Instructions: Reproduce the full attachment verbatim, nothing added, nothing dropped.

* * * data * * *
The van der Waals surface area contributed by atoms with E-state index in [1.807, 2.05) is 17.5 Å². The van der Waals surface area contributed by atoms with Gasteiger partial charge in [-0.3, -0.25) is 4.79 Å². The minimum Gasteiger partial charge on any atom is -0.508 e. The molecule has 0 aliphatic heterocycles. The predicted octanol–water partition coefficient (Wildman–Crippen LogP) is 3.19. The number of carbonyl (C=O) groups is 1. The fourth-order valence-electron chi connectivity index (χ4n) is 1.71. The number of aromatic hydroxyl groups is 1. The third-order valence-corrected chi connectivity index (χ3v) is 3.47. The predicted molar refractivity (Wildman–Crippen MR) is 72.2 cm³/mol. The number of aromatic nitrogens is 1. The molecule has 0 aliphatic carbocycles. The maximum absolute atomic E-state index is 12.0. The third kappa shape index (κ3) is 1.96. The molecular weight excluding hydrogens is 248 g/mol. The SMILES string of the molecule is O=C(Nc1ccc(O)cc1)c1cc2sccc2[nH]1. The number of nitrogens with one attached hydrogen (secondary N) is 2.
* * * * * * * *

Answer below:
The van der Waals surface area contributed by atoms with E-state index in [1.807, 2.05) is 17.5 Å². The van der Waals surface area contributed by atoms with Gasteiger partial charge in [-0.3, -0.25) is 4.79 Å². The minimum Gasteiger partial charge on any atom is -0.508 e. The molecule has 0 aliphatic heterocycles. The predicted octanol–water partition coefficient (Wildman–Crippen LogP) is 3.19. The number of carbonyl (C=O) groups is 1. The fourth-order valence-electron chi connectivity index (χ4n) is 1.71. The number of aromatic hydroxyl groups is 1. The third-order valence-corrected chi connectivity index (χ3v) is 3.47. The predicted molar refractivity (Wildman–Crippen MR) is 72.2 cm³/mol. The number of aromatic nitrogens is 1. The molecule has 0 aliphatic carbocycles. The maximum absolute atomic E-state index is 12.0. The third kappa shape index (κ3) is 1.96. The molecular weight excluding hydrogens is 248 g/mol. The SMILES string of the molecule is O=C(Nc1ccc(O)cc1)c1cc2sccc2[nH]1. The number of nitrogens with one attached hydrogen (secondary N) is 2.